White people in New York City report smoking marijuana at a higher rate than black and Latinx city residents, though the vast majority of people arrested for low-level marijuana-related crimes are people of color, a new study by the city Department of Health revealed Tuesday.
Nearly a quarter of white city residents reported having smoked weed within the last year, according to the report, which documented use from 2015 and 2016 and is the department’s first comprehensive report on cannabis use in New York City. That number is about 10 percent higher than reported use among black respondents and almost twice as high as reported use among Latinx respondents. The survey asked New Yorkers aged 12 and older about their cannabis use in within the last year.
“The Health Department’s study on cannabis use in our city shows what we have long known — that white people use marijuana at significantly higher rates than do black people and Latinos,” said Brooklyn District Attorney Eric Gonzalez, who supports marijuana legalization. “Yet nearly 90 percent of those arrested for marijuana possession have been black and brown people. This is why the Brooklyn DA’s office no longer prosecutes anyone for simple possession of marijuana.”
As DA, Gonzalez has moved to prosecute fewer and fewer low-level marijuana cases, including declining to prosecute cases in which people are caught smoking in public, unless they pose a threat to public safety, like smoking while driving. Gonzalez also introduced the first initiative in the state to allow people convicted of low-level marijuana charges to apply to have their criminal records erased.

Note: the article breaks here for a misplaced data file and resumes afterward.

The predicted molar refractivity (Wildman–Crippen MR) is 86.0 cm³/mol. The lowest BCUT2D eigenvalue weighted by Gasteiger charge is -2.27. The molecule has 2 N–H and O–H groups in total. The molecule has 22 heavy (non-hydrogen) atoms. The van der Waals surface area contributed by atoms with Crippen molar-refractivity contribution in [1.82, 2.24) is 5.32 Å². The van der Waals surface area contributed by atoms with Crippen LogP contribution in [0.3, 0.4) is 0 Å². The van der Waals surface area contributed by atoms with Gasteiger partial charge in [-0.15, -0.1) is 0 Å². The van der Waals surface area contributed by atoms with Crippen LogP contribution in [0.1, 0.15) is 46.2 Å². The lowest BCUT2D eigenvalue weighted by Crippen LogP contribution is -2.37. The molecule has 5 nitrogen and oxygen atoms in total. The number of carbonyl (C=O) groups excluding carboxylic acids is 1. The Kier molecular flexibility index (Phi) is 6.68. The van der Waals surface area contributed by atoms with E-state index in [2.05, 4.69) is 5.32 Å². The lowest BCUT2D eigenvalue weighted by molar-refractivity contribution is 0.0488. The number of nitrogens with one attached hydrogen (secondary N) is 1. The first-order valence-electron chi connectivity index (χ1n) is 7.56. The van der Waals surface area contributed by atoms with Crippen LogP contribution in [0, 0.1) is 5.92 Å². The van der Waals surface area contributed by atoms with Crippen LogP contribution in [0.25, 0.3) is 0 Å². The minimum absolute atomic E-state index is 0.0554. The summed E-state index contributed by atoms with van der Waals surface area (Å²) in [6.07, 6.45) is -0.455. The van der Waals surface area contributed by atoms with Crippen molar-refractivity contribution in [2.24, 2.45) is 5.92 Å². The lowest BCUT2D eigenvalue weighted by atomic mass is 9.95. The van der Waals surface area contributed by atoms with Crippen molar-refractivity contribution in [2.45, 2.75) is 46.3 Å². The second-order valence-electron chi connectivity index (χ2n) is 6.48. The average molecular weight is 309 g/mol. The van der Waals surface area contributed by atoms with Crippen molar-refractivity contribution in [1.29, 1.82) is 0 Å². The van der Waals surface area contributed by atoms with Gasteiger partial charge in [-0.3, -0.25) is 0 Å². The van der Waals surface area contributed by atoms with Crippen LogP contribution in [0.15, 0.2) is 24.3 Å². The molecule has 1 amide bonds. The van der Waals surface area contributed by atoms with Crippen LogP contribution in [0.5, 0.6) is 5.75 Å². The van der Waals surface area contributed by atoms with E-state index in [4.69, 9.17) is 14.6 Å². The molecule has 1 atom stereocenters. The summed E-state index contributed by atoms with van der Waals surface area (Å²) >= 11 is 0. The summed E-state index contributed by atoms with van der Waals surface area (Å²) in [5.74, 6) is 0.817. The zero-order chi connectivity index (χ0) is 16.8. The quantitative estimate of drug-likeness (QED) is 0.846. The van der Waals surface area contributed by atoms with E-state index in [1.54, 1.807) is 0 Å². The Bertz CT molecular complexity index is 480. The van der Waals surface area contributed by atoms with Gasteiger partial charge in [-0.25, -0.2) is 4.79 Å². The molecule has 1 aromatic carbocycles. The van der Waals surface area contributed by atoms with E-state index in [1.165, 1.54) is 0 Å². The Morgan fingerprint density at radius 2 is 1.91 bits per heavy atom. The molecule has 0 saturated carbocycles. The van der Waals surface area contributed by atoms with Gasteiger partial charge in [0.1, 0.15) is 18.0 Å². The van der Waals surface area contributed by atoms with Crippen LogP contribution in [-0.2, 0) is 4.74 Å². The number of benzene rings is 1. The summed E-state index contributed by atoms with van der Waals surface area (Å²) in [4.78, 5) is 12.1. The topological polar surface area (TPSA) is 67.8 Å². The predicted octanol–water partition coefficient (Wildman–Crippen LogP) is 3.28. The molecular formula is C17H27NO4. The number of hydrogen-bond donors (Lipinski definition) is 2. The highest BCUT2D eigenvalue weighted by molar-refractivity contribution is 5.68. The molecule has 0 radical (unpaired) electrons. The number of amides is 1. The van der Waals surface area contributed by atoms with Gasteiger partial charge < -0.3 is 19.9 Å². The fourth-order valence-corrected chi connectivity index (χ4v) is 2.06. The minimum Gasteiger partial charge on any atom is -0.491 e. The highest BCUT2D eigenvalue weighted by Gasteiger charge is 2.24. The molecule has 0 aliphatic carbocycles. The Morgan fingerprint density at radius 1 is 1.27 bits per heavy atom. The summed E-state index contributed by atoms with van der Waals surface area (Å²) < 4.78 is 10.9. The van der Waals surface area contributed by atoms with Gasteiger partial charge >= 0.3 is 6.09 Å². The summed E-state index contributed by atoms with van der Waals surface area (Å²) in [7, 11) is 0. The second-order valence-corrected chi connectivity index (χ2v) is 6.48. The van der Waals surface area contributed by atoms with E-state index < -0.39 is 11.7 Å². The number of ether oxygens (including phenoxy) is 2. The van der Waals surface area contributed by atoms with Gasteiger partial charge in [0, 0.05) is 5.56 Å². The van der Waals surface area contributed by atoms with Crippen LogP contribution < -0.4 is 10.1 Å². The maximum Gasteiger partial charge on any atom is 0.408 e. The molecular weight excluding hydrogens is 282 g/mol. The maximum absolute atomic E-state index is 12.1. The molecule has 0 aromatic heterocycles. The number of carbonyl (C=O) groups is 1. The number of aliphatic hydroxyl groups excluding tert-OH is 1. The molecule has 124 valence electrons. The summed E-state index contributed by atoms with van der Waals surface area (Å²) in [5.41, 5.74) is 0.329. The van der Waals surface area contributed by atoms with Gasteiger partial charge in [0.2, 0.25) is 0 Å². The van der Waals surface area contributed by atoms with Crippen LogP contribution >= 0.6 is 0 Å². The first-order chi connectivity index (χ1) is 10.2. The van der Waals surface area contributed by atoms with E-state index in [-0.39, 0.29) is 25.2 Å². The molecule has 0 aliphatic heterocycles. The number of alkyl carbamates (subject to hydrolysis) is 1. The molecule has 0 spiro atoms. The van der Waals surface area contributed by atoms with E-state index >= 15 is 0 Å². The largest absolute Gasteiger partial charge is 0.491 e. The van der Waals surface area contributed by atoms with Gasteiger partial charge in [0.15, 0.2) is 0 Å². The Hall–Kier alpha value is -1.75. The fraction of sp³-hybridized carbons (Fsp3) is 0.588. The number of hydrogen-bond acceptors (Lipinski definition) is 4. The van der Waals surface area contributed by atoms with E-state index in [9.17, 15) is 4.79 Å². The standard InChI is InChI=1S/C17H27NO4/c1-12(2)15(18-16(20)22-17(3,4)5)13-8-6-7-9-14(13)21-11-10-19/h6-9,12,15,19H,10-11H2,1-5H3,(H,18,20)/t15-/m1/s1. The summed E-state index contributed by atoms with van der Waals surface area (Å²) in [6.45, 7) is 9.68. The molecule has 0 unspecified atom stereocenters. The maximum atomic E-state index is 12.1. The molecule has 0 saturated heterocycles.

Marijuana was decriminalized — though not legalized — in New York State in 2019, with the law going into effect in August. The law lowered fines and charges for possession of marijuana, though possession of more than two ounces is still punishable by criminal charges.
Citywide, through the first three months of 2019, low-level marijuana arrests plummeted, from 4,081 people arrested on charges of fifth degree possession of marijuana in 2018 to just 476 arrested on the charge between January and March in 2019, according to data from the New York State Division of Criminal Justice Services, provided by the NYPD. The reductions in arrests have been attributed to a changed tactic by the NYPD to give out summons instead of arrests in most cases of public smoking.
Through the first six months of the year, nearly 94 percent of all low-level marijuana arrests were of black and Latinx New Yorkers.
“This report’s data combined with NYPD data really paints the picture that something needs to change about how we talk about marijuana policy — and that decriminalization is not enough,” said Sheila Vakharia, deputy director of research and academic engagement for the Drug Policy Alliance. “If we see that they’re using at lower rates but getting arrested at higher rates that should be a big concern.”